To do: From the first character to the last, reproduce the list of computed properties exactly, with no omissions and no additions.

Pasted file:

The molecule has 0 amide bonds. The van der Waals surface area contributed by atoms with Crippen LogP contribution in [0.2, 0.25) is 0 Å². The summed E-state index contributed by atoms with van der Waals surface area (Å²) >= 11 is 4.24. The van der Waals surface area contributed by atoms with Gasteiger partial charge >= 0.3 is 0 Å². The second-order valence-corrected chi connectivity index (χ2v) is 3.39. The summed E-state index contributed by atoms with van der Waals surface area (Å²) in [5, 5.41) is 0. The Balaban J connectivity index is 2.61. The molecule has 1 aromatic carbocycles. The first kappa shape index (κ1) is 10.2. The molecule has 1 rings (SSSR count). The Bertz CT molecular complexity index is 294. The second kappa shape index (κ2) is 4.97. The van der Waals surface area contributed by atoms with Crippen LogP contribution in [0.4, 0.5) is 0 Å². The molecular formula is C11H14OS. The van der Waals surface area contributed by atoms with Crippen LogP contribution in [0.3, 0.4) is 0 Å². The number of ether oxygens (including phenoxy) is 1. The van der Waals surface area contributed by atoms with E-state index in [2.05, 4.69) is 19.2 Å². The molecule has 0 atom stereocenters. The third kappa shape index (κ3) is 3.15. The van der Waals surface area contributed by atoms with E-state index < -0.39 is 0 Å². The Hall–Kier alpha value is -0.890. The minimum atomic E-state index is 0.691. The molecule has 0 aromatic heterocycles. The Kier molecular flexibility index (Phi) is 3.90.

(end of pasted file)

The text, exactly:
The molecule has 0 amide bonds. The van der Waals surface area contributed by atoms with Crippen LogP contribution in [0.2, 0.25) is 0 Å². The summed E-state index contributed by atoms with van der Waals surface area (Å²) >= 11 is 4.24. The van der Waals surface area contributed by atoms with Gasteiger partial charge >= 0.3 is 0 Å². The second-order valence-corrected chi connectivity index (χ2v) is 3.39. The summed E-state index contributed by atoms with van der Waals surface area (Å²) in [5, 5.41) is 0. The Balaban J connectivity index is 2.61. The molecule has 1 aromatic carbocycles. The first kappa shape index (κ1) is 10.2. The molecule has 1 rings (SSSR count). The Bertz CT molecular complexity index is 294. The second kappa shape index (κ2) is 4.97. The van der Waals surface area contributed by atoms with Crippen LogP contribution in [0.4, 0.5) is 0 Å². The molecular formula is C11H14OS. The van der Waals surface area contributed by atoms with Crippen LogP contribution in [0.3, 0.4) is 0 Å². The number of ether oxygens (including phenoxy) is 1. The van der Waals surface area contributed by atoms with E-state index in [2.05, 4.69) is 19.2 Å². The molecule has 0 atom stereocenters. The third kappa shape index (κ3) is 3.15. The van der Waals surface area contributed by atoms with E-state index < -0.39 is 0 Å². The Hall–Kier alpha value is -0.890. The minimum atomic E-state index is 0.691. The molecule has 0 aromatic heterocycles. The Kier molecular flexibility index (Phi) is 3.90.